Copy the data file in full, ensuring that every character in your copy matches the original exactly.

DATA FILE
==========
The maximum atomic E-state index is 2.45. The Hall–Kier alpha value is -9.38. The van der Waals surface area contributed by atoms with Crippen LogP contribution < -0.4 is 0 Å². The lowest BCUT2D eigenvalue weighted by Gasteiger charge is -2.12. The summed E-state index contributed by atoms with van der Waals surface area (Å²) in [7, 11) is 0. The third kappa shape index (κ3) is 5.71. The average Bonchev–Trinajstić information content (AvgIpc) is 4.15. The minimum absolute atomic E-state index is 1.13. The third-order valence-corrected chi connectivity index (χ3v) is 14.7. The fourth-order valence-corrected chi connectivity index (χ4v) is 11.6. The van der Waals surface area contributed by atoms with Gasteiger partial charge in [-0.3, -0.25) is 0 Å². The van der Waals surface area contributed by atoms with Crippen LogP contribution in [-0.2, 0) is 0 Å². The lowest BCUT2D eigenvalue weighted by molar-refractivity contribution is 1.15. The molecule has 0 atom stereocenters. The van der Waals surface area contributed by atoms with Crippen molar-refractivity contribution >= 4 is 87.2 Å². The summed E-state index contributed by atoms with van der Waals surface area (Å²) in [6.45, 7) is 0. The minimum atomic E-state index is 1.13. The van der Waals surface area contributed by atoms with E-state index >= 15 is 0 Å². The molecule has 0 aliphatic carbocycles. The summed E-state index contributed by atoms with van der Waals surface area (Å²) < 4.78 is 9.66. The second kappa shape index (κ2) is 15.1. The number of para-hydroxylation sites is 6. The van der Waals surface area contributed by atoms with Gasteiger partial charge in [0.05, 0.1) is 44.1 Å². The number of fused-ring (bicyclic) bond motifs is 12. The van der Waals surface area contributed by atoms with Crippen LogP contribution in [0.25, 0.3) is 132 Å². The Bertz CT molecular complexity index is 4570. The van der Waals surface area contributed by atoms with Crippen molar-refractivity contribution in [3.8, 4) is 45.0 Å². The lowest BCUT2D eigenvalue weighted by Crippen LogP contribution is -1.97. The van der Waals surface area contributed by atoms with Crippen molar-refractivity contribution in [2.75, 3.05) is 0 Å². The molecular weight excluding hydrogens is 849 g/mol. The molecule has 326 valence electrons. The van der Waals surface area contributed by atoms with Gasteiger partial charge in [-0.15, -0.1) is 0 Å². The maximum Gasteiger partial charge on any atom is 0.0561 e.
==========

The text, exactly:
The maximum atomic E-state index is 2.45. The Hall–Kier alpha value is -9.38. The van der Waals surface area contributed by atoms with Crippen LogP contribution < -0.4 is 0 Å². The lowest BCUT2D eigenvalue weighted by Gasteiger charge is -2.12. The summed E-state index contributed by atoms with van der Waals surface area (Å²) in [7, 11) is 0. The third kappa shape index (κ3) is 5.71. The average Bonchev–Trinajstić information content (AvgIpc) is 4.15. The minimum absolute atomic E-state index is 1.13. The third-order valence-corrected chi connectivity index (χ3v) is 14.7. The fourth-order valence-corrected chi connectivity index (χ4v) is 11.6. The van der Waals surface area contributed by atoms with Gasteiger partial charge in [-0.3, -0.25) is 0 Å². The van der Waals surface area contributed by atoms with Crippen LogP contribution in [-0.2, 0) is 0 Å². The lowest BCUT2D eigenvalue weighted by molar-refractivity contribution is 1.15. The molecule has 0 atom stereocenters. The van der Waals surface area contributed by atoms with Crippen molar-refractivity contribution >= 4 is 87.2 Å². The summed E-state index contributed by atoms with van der Waals surface area (Å²) in [6.45, 7) is 0. The minimum atomic E-state index is 1.13. The van der Waals surface area contributed by atoms with E-state index >= 15 is 0 Å². The molecule has 0 aliphatic carbocycles. The summed E-state index contributed by atoms with van der Waals surface area (Å²) < 4.78 is 9.66. The second kappa shape index (κ2) is 15.1. The number of para-hydroxylation sites is 6. The van der Waals surface area contributed by atoms with Gasteiger partial charge in [0.05, 0.1) is 44.1 Å². The number of fused-ring (bicyclic) bond motifs is 12. The van der Waals surface area contributed by atoms with Crippen LogP contribution in [0.25, 0.3) is 132 Å². The Bertz CT molecular complexity index is 4570. The van der Waals surface area contributed by atoms with Crippen molar-refractivity contribution in [3.8, 4) is 45.0 Å². The lowest BCUT2D eigenvalue weighted by Crippen LogP contribution is -1.97. The van der Waals surface area contributed by atoms with Crippen molar-refractivity contribution in [2.75, 3.05) is 0 Å². The molecular weight excluding hydrogens is 849 g/mol. The molecule has 326 valence electrons. The van der Waals surface area contributed by atoms with Gasteiger partial charge in [-0.15, -0.1) is 0 Å². The maximum Gasteiger partial charge on any atom is 0.0561 e.